Once a surfer has been given two interferences, he or she will immediately be ejected from the competition. Moreover, any points that had been earned during the round in which the interferences were called will be either reduced in half if the surfer did not have the right of way, or will be given a zero if the surfer did have the right of way.

Scoring and Winning

In a WSL competition, a panel of five judges will each give the competitor a score upon consideration of the following:

  1. Commitment and degree of difficulty
  2. Innovative and progressive maneuvers
  3. Combination of major maneuvers
  4. Variety of maneuvers
  5. Speed, power, and flow.

The highest score that can be given by each judge is 10, while the lowest that can be given is 1. Once all the judges have submitted their scores, the highest and the lowest scores will be dropped, and the average of the remaining three scores will be taken to determine the competitor’s score. Finally, the competitor with the highest score will be deemed the winner.

Rules of Surfing

Always check the weather conditions before surfing. Avoid any onshore or strong offshore winds. Wearing a wetsuit is a good idea if you think that the water temperature might feel a little cold.

Be vigilant and watch out for rip currents. If caught unaware, they can sweep you far out into the sea, and depending on the distance, may make it extremely difficult for you to swim back towards the shore.

Use common sense and basic manners. Don’t interfere or “steal” a wave if it’s clear that someone else has already gotten into position to catch it.

Similarly, don’t get in the path of anyone who is riding a wave back to shore.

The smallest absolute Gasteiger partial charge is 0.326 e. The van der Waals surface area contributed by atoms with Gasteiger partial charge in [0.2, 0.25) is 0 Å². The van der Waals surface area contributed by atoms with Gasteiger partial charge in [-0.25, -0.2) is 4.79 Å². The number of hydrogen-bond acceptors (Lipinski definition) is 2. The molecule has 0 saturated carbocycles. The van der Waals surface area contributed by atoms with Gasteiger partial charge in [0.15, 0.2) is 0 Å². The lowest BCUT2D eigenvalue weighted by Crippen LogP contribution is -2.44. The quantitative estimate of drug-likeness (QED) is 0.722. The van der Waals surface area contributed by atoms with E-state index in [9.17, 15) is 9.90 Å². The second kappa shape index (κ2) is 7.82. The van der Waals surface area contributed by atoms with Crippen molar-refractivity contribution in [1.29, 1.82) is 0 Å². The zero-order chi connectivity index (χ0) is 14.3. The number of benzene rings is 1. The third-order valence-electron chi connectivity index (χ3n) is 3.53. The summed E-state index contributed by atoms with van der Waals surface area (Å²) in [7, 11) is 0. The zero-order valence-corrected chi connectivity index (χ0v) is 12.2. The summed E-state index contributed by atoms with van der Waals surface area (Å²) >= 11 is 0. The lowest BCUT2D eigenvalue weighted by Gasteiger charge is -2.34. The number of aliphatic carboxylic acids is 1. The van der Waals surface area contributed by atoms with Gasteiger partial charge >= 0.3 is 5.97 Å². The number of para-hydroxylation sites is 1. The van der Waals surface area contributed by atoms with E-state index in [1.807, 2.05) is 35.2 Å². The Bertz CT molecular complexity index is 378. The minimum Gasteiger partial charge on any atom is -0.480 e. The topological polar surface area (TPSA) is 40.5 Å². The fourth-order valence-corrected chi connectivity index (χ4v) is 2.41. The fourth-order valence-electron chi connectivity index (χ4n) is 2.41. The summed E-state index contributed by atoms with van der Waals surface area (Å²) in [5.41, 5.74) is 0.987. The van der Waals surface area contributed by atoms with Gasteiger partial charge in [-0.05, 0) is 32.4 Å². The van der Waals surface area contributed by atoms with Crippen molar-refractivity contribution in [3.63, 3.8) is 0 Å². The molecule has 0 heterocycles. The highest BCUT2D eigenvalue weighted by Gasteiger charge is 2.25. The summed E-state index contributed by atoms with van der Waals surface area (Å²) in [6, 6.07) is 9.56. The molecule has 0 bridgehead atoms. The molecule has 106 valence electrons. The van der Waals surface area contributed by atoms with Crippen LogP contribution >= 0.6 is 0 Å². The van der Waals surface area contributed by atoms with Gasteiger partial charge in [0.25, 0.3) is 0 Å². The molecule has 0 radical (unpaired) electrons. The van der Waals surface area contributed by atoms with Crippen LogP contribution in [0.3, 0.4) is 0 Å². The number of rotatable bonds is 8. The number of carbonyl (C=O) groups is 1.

There are many different types of surfboards, and each one has been built to suit different needs. Make sure you know the level of your surfing abilities, as well as what kinds of waves you are hoping to take on.

Before catching a wave, make sure you are far out enough that there is absolutely no chance of you falling off your board and injuring yourself on the bottom of the lake or ocean.

As your intended wave draws near, begin paddling towards the shore as fast as you can in order to build up momentum and properly catch the wave.

If you prefer to stand on the surfboard with your left side at the front, you are called “natural.” Conversely, if you prefer to stand with your right side at the front, you are called “goofy.” However, there is no right or wrong way to stand on the surfboard, it is all a matter of what feels the best for you.

The penalty system for WSL-sanctioned competitions is mostly based on safety, common sense, and good sportsmanship. Each penalty is referred to as an “interference.” Once a surfer has been given two interferences, he or she will not only be immediately ejected from the competition, but will also suffer the loss of points as well.

No other equipment besides the surfboard is allowed in a WSL competition.

Every competitor will be scored by a panel of five judges on his or her commitment and degree of difficulty, innovative and progressive maneuvers, combination of major maneuvers, variety of maneuvers, as well as speed, power, and flow.